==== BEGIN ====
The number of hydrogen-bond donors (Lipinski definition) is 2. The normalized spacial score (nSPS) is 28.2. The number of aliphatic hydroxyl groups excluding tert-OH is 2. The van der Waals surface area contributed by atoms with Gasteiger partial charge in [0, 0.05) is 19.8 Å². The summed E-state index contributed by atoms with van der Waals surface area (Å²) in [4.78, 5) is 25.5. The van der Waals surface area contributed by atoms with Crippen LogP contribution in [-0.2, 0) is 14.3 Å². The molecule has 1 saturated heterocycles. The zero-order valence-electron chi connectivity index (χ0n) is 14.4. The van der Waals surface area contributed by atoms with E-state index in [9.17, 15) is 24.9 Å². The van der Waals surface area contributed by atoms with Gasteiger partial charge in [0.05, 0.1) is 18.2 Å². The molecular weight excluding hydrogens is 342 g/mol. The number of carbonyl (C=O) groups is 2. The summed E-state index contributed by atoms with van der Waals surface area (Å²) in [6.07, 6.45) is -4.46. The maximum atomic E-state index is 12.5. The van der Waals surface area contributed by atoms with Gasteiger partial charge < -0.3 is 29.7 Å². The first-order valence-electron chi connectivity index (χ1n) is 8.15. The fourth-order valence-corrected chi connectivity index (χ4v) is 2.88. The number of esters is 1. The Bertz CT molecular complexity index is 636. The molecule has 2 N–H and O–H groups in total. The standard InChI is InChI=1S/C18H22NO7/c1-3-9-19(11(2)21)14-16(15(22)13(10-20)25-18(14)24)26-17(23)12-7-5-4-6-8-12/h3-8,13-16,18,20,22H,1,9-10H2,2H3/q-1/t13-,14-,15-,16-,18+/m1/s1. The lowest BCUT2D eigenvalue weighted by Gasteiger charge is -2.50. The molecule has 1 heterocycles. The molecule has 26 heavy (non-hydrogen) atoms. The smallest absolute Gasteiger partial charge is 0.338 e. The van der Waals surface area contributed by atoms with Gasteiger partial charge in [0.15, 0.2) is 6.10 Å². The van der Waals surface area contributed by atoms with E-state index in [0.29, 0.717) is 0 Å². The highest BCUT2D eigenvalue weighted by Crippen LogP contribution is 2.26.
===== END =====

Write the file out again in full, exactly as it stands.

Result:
The number of hydrogen-bond donors (Lipinski definition) is 2. The normalized spacial score (nSPS) is 28.2. The number of aliphatic hydroxyl groups excluding tert-OH is 2. The van der Waals surface area contributed by atoms with Gasteiger partial charge in [0, 0.05) is 19.8 Å². The summed E-state index contributed by atoms with van der Waals surface area (Å²) in [4.78, 5) is 25.5. The van der Waals surface area contributed by atoms with Crippen LogP contribution in [-0.2, 0) is 14.3 Å². The molecule has 1 saturated heterocycles. The zero-order valence-electron chi connectivity index (χ0n) is 14.4. The van der Waals surface area contributed by atoms with E-state index in [9.17, 15) is 24.9 Å². The van der Waals surface area contributed by atoms with Gasteiger partial charge in [0.05, 0.1) is 18.2 Å². The molecular weight excluding hydrogens is 342 g/mol. The number of carbonyl (C=O) groups is 2. The summed E-state index contributed by atoms with van der Waals surface area (Å²) in [6.07, 6.45) is -4.46. The maximum atomic E-state index is 12.5. The van der Waals surface area contributed by atoms with Gasteiger partial charge < -0.3 is 29.7 Å². The first-order valence-electron chi connectivity index (χ1n) is 8.15. The fourth-order valence-corrected chi connectivity index (χ4v) is 2.88. The number of esters is 1. The Bertz CT molecular complexity index is 636. The molecule has 2 N–H and O–H groups in total. The standard InChI is InChI=1S/C18H22NO7/c1-3-9-19(11(2)21)14-16(15(22)13(10-20)25-18(14)24)26-17(23)12-7-5-4-6-8-12/h3-8,13-16,18,20,22H,1,9-10H2,2H3/q-1/t13-,14-,15-,16-,18+/m1/s1. The lowest BCUT2D eigenvalue weighted by Gasteiger charge is -2.50. The molecule has 1 heterocycles. The molecule has 26 heavy (non-hydrogen) atoms. The smallest absolute Gasteiger partial charge is 0.338 e. The van der Waals surface area contributed by atoms with Gasteiger partial charge in [0.15, 0.2) is 6.10 Å². The van der Waals surface area contributed by atoms with E-state index in [0.29, 0.717) is 0 Å². The highest BCUT2D eigenvalue weighted by Crippen LogP contribution is 2.26.